‘White Supremacy Is Bad for Health’
“I often say here in New York City that I learned almost everything I know about public health in Zimbabwe,” says Mary Travis Bassett. Before she was appointed commissioner of the New York City Department of Health and Mental Hygiene in 2014, Bassett had spent 17 years on the medical faculty at the University of Zimbabwe in Harare, working to address one of the world’s worst AIDS epidemics during the country’s first decade of independence.
“The most important thing that I learned there was how fast the health of the public can improve when you have a government that is committed to advancing the well-being of its population,” she says. “They halved the infant mortality rate, quadrupled immunization coverage—it was amazing.”
In New York City, where she joined the city’s health department as deputy commissioner of health promotion and disease prevention in 2002, Bassett applied lessons she had learned about the ability of government to improve health, and the importance of doing so in partnership with communities. She directed key initiatives including bans on smoking and trans fats in restaurants and the requirement at chain restaurants to post calorie counts. She also established the department’s District Public Health Offices in East and Central Harlem, the South Bronx, and North and Central Brooklyn to lead targeted health and communication strategies in the communities that face experiencing a disproportionate burden of disease.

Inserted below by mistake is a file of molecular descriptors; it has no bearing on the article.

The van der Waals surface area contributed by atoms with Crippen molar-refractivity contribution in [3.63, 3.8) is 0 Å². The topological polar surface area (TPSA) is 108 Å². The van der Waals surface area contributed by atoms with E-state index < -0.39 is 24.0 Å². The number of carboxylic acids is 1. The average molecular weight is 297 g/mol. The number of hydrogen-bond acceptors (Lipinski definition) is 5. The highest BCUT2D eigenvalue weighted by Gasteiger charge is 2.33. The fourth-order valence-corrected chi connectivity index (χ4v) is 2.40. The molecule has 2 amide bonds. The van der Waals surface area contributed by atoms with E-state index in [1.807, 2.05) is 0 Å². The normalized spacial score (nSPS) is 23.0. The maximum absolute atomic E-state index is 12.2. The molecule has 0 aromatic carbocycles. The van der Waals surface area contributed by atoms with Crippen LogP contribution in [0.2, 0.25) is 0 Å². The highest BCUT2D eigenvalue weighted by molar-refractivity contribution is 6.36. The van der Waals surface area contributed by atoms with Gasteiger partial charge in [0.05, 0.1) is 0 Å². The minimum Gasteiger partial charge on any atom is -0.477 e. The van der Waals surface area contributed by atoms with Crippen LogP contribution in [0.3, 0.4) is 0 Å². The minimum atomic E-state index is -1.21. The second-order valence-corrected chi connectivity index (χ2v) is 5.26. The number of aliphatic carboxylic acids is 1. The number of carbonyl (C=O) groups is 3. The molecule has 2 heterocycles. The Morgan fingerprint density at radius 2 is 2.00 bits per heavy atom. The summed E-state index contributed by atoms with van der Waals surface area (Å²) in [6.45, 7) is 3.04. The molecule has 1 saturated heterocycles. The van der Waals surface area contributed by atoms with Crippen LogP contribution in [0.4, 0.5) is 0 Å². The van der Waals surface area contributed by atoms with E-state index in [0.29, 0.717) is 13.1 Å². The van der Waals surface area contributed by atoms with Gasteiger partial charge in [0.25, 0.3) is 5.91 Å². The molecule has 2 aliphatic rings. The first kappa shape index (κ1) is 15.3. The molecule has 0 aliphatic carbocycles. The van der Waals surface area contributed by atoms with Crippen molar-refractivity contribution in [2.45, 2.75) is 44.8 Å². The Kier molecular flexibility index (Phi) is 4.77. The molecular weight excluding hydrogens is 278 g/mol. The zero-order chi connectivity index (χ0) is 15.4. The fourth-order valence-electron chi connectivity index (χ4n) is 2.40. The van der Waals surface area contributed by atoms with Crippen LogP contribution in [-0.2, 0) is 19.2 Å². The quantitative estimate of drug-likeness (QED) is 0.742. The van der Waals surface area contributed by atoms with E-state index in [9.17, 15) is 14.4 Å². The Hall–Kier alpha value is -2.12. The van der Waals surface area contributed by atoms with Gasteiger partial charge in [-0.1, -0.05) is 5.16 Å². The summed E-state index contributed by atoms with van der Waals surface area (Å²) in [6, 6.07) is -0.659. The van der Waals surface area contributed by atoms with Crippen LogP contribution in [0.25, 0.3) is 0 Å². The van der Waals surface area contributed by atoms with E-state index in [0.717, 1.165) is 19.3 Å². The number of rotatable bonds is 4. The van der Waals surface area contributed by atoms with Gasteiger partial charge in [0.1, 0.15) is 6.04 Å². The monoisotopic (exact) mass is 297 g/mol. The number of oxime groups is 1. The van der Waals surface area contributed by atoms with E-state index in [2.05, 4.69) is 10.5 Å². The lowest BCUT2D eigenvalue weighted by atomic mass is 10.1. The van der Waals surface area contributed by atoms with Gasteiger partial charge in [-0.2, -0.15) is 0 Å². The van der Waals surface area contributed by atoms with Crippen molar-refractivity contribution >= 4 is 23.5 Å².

But Bassett had also learned another lesson in Zimbabwe when the new country’s political climate began to change: “how vulnerable those advances can be when a government’s priorities shift,” she says.
Now, more than a year into Donald Trump’s presidency, Bassett says the policies and the political climate created by the current administration is detrimental to public health.
Bassett will be visiting the School of Public Health for the Dean’s Symposium “The Trump Administration and the Health of the Public” on May 8. Ahead of the symposium, Bassett discussed some of her concerns, the career that brought her from Harlem to Harare and back to her native city, and why government needs activists.
What do you see as the most striking effect the Trump administration has had on public health?